Ayurvedic Medicine Poisons 6 Pregnant Mothers in NY: Avoid This List of Meds!
Women seeking to have a healthy pregnancy often turn to supplements that they personally believe will promote fertility and are beneficial toward the growth of a developing fetus. In many cases, the supplements used are ones advised by well-meaning family members or foreign physicians who believe in the value of using Ayurvedic medicines not only to promote good health, but also possibly increase the chances of “having a male baby.” However, good intentions aside, some Ayurvedic medicines are harmful and have been identified as the source of lead poisoning in both the mother and the unborn child in several recent cases—two of which resulted in miscarriages.
Ayurvedic medicine is a medical practice rooted in ancient religious beliefs and practiced by over 1 billion individuals in India and southern Asia. In the U.S., Ayurvedic medicine is gaining in popularity as televised health shows and health magazines tout the benefits of following an Ayurvedic diet as a healthy way to fight obesity and adopt a fit and thin lifestyle.
However, while Ayurvedic medicine promotes a sensible and healthy diet, it also unfortunately promotes the use of supplements consisting of toxic ingredients that are known to cause serious health and developmental damage in children. One type of Ayurvedic medicine is the use of “rasa shastra”—an ancient medical alchemy where herbal products are laced with mercury, lead and arsenic.
In the recent past, Ayurveda rasa shastra medicine in the U.S. resulted in multiple instances of reported heavy-metal poisoning cases that were subsequently traced to the patients consuming Ayurvedic medicines that were bought online.
More recently, however, the CDC reports in their Morbidity and Mortality Weekly Report, 6 cases of lead poisoning in pregnant women in New York who had been taking Ayurvedic supplements that were personally bought in India or provided by relatives.
In New York, state law requires that pregnant women identified as being at-risk of lead and other toxic metal poisoning be assessed for lead exposure during the first trimester of a pregnancy. These test results are forwarded to the New York City Department of Health and Mental Hygiene (DOHMH) for investigation toward identifying the source or sources of the lead exposure when blood levels for lead are equal to or greater than10 μg/dL.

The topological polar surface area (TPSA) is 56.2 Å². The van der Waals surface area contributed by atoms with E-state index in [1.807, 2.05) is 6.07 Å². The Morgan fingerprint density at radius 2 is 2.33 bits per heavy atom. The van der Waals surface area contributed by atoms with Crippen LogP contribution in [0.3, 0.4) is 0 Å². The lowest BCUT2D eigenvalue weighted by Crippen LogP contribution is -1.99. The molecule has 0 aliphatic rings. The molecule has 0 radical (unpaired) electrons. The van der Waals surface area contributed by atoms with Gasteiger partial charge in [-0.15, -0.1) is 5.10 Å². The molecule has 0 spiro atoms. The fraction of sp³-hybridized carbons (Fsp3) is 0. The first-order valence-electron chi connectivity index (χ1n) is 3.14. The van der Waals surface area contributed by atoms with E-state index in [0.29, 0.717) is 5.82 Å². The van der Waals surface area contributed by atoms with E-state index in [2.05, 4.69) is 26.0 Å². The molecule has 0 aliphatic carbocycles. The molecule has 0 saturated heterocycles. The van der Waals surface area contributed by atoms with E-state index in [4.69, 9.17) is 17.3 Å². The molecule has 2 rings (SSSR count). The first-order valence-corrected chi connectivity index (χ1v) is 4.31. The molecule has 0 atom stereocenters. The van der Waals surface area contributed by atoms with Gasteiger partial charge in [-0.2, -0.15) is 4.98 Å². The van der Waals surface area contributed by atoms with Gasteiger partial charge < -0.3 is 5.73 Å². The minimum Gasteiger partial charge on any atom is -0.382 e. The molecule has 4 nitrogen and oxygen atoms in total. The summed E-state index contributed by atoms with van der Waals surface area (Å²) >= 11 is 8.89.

This year, 6 cases of exceedingly high levels of lead were detected in the blood of pregnant women who admitted to taking Ayurvedic supplements from India. The levels of lead poisoning were 16 μg/dL ( micrograms per deciliter), 24 μg/dL, 42 μg/dL, 49 μg/dL, 52 μg/dL and 64 μg/dL in the six women. Unsafe levels of lead in the blood are determined to be at 10 μg/dL and higher.
The recommended treatment for lead poisoning in pregnant women with blood levels of 45-69 μg/dL during the 2nd half of their pregnancy is chelation therapy. Chelation therapy involves taking medications that will bind to the lead in the blood and allow it to be excreted from the body with urine.
The fetal health dangers of carrying unsafe levels of lead in the bloodstream while pregnant include abnormal neurodevelopment such as mental retardation, a decrease in fetal growth, and an increase in the risk for premature birth and/or a miscarriage.
After the pregnant women underwent chelation treatment, two successful births were reported with one infant measuring a lead blood level of 23 μg/dL three days after birth and the other infant at 7 μg/dL at birth. A third infant was not measured, a fourth had not been born yet at time of the report, and the remaining two pregnancies ended in miscarriage.
Previously, a list of 22 mediations, supplements and remedies were identified by the DOHMH as containing high levels of heavy metals that included lead, mercury and arsenic—10 of which were used by the six pregnant women.
The following is a list of Ayurvedic medications and other health remedies that have been identified by the New York City Department of Health and Mental Hygiene as possessing toxic heavy metals:
1. Emperor’s Tea Pill (concentrated)
2. Calabash Chalk (Nzu)
3. Garbha Chintamani Ras (Vrihat) (Swarna Yukt)
4. Garbha Dharak Yog
5. Garbhapal Ras (from unknown source)
6. Garbhapal Ras§ (from Shri Vishwamitra Ayurved Pharmaceuticals)
7. Hepatico Extract (concentrated)
9. Kankayan Bati (Gulma)
10. Lakshmivilash Ras (Nardiya)
11. Laxmana Louh
12. Maha Sudarshan
13. Mahashakti Rasayan
14. Mahayogaraj Guggulu (enriched with silver)
19. Tierra Santa
20. Vasant Kusumakar Ras (with Gold and Pearl)
21. Vatvidhwansan Ras§
22. Vita Breath
The recommendation of the CDC is that health-care providers should advise patients to stop using foreign products that might contain heavy metals and that physicians should consider testing patients for exposure to lead or other heavy metals if use is reported. An editorial report adds that the FDA urges consumers to use caution with Ayurvedic products and that although not all Ayurvedic medications include heavy metals intentionally, all six patients in this report used “rasa shastra” medications that are intentionally prepared with metal, mineral, or gem compounds that can pose a health threat to pregnant mothers and their fetuses.
Image Source: Courtesy of Wikipedia
Reference: “Lead Poisoning in Pregnant Women Who Used Ayurvedic Medications from India — New York City, 2011–2012” CDC’s Morbidity and Mortality Weekly Report; Vol. 61, No. 33, August 24, 2012.